The US is tightening hygiene controls on ground and mechanically-separated poultry in the wake of several salmonella outbreaks linked to these products.
The US Department of Agriculture’s Food Safety and Inspection Service (FSIS) announced that all US plants handling ‘comminuted’ poultry products would have to review their Hazard Analysis and Critical Control Points (HACCP) plans in the next 90 days.
Additionally, the FSIS said it would begin sampling to determine the prevalence of salmonella in raw comminuted poultry, using the results to develop performance standards for these products. Campylobactor standards are also likely to be developed.
USDA under secretary for food safety Dr Elisabeth Hagen said: “HACCP reassessments improve a company’s ability to identify hazards and better prevent foodborne illness. Incorporating information obtained from salmonella outbreaks will enhance food safety efforts, helping to avoid future outbreaks and ensure a safer food supply for consumers.”
The new measures will be subject to a consultation period and both the American Meat Institute and National Chicken Council said they would be submitting comments once they had reviewed the recommendations.
Ashley Peterson, vice-president of scientific and regulatory affairs at the National Chicken Council (NCC), said: “The chicken industry will continue to embrace and review science-based approaches that will enhance our food safety efforts. We look forward to a careful review of the recommendations put forward in this new policy announcement and anticipate offering comments to the agency in the near future.”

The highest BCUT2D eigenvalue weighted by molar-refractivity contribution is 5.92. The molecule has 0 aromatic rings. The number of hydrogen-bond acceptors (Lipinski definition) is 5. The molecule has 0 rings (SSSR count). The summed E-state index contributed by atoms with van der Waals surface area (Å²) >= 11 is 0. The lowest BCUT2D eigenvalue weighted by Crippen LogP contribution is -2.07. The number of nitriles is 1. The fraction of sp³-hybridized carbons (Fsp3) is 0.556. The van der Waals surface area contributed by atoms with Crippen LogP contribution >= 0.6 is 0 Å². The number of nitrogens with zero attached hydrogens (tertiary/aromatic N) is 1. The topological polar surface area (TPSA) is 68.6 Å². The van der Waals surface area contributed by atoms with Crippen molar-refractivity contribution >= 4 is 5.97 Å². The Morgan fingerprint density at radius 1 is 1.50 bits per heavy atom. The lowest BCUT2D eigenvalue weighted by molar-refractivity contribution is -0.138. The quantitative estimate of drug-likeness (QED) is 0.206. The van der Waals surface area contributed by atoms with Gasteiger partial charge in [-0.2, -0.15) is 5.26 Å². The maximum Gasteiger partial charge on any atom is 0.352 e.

Peterson added that there was considerable evidence that HACCP programmes in poultry processing plants reduced incidents of foodborne illness. “Ground and mechanically-separated chicken plays an important role as a safe, affordable and wholesome protein source in the food supply both here and abroad,” he said.
There were two outbreaks of salmonella linked to raw comminuted poultry in the US last year. In February, a number of people were hospitalised with Salmonella Hadar. The infection was traced back to ground turkey products from Jennie-O Turkey Store, which was forced to recall more than 50,000 pounds of raw turkey burgers. In May, 29 people became ill with Salmonella Heidelberg, in an outbreak that stretched across 18 states. The infection was traced back to Cargill Meat Solutions, which recalled approximately 36 million pounds of ground turkey products.